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Photos courtesy of Alejandro D’Acosta and Claudia Turrent

"The Hippest Winery In Mexico Is Made Of Recycled Boats"

Architects Alejandro D’Acosta and Claudia Turrent have carved a niche designing stunning, upscale wineries and other buildings in Baja.They specialize in finding uses for offbeat, reclaimed material. 



Recently, New York City-based photographer Daniel Zvereff acquired some of the last remaining stock of Kodak Aerochrome film. 

Daniel brought the ultra-rare film to the icy arctic, transforming the sea of white into hues of magenta, purple, and blue. 

The Arctic Captured With Rare Kodak Aerochrome

(via npr)



Spring Flowers Around the World

  1. A woman carries a branch of peach blossom flowers for sale at a field in Hanoi, January 24. The peach blossom is believed to bring luck to families. (Kham/Reuters) #
  2. A boy runs amid field mustard, symbolic flowers to herald the start of spring, in full blossom at a park in Tokyo, Japan, March 19. (KIMIMASA MAYAMA/EPA) #
  3. Raindrops sit on crocus blossoms in a park in Munich, Germany, February 21. (SVEN HOPPE/EPA) #
  4. Almond tree blossoms on Ainos mountain on the island of Cephalonia, Greece, February 6. The blossom of almond trees is a sign of the arrival of spring. (ORESTIS PANAGIOTOU/EPA) #
  5. General view of several peach trees in blossom in the spot La Macetua, Murcia, eastern Spain, February 20. (MARCIAL GUILLEN/EPA) #
  6. People sit in front of blossoming crocuses in the Botanical Garden in Berlin, Germany, March 10. (Britta Pedersen/EPA) #
  7. Robins feed on staghorn sumac on a tree in North Adams, Massachusetts, March, 20. The sight of robins have often been linked to the beginning of spring. (Gillian Jones/The Berkshire Eagle via Associated Press) #
  8. Japanese plum blossoms in full bloom in the city of Isumi, Chiba prefecture, Japan, March 4. The ripening of the fruit in June coincides with the rainy season in Japan, which is called ‘plum rains.’ (Everett Kennedy Brown/EPA) #
  9. A slackline walker enjoys the sunny and warm weather in a park at the river Rhine bank in Duesseldorf, Germany, March 20. (Frank Augstein/Associated Press)#

(via odditiesoflife)


Vetches and passion flowers have modified some of their leaves and converted them into tendrils. These grope around in space until they touch the stem of another plant and swiftly coil around it. The tendrils then coil and pull the plant up towards the sunlight.

(Source: qdork, via we-are-star-stuff)



Water Flea - Ceriodaphnia

Ceriodaphnia is a little fresh water crustacean (less than 1 mm), living in freshwater lakes, ponds, and marshes in most of the world [1].

Ceriodaphnia feed by filtering water with their thoracic appendages and eat any phytoplankton that drift by their carapace opening.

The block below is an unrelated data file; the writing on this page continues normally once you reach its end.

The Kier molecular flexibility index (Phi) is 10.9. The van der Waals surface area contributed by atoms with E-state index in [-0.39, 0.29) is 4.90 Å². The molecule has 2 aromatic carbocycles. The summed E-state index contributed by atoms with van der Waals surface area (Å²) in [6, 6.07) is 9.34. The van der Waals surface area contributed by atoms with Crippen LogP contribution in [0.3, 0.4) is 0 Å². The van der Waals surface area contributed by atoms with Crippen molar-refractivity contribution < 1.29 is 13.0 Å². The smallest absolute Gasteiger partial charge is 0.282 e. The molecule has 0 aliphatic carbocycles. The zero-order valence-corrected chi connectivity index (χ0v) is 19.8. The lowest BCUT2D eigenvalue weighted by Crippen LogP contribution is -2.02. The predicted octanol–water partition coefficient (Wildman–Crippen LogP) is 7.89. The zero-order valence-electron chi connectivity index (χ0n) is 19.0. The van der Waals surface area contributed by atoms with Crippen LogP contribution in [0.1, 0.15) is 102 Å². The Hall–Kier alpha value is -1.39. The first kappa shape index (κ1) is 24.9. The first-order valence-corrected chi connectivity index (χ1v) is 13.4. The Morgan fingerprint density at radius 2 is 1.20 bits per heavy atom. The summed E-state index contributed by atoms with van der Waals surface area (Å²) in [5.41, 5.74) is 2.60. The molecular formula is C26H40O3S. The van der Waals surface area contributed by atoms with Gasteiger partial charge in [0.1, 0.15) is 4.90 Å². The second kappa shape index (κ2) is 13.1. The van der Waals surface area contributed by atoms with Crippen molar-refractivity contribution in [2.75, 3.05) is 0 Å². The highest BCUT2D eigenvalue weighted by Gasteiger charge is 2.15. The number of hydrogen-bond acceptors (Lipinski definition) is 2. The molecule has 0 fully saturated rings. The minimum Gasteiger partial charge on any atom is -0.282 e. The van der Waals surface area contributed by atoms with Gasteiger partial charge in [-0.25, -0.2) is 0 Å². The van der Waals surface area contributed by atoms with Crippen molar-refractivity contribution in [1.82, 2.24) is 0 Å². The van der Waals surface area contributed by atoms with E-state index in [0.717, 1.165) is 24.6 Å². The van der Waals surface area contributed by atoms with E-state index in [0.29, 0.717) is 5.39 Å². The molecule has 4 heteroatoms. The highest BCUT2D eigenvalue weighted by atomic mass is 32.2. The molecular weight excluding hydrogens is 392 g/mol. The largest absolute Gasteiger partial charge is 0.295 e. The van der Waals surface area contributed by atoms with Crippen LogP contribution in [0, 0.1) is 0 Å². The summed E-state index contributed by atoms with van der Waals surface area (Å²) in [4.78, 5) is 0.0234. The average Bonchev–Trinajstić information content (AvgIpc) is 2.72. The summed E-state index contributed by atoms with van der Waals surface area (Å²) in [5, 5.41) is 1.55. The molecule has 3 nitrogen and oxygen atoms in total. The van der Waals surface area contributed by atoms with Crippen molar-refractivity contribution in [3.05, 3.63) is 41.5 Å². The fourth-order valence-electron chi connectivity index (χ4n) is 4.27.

Besides being one of the most efficient bacteria consumers of all the zooplankton species [2], Ceriodaphnia has been suggested to be a good ecotoxicity test organism (bio-indicator) for assessing acute aluminum oxide nanoparticle toxicity in fresh water environment, due to higher sensitivity and shorter growth span [3].

Animalia - Arthropoda - Crustacea - Branchiopoda - Cladocera - Daphnidae - Ceriodaphnia

Photo credit: ©Rogelio Moreno G. | Ceriodaphnia lateral view (top) and ventral view (bottom)

(via thinkaboutelephants)



“Age ain’t nothing but a number” is a credo artist Jason Bard Yarmosky lives by. The 26-year-old Poughkeepsie, NY born oil painter has been making waves with his series of hauntingly beautiful paintings of his aging grandparents.

In his new series, “Dream of the Soft Look,” Jason takes a more intimate approach, with black and white close ups, mixed imagery

Dream of the Soft Look, continues my exploration of the human life cycle. Building on my earlier work in the Elder Kinder series, these new paintings invite the viewer into intimate moments of truth, many of which are reflected in the model’s gaze in a mirror.
The resulting view sparks an external/internal conversation filled with moments of bewilderment, frustration, humor, and wonder as the aged body is reflected back at the still vibrant soul, dreaming of the soft look.

These new works explore the tension between the physical and psychological elements of aging. However the show also has much to do with memory, and its enduring role throughout the life cycle. My black-and-white paintings reflect the “realness” of now. They are the mirror of the present, while the “idealized” memory, often colored over time, is presented in myriad pigments.


(via crossconnectmag)



Illustrations by Alessandro Sanna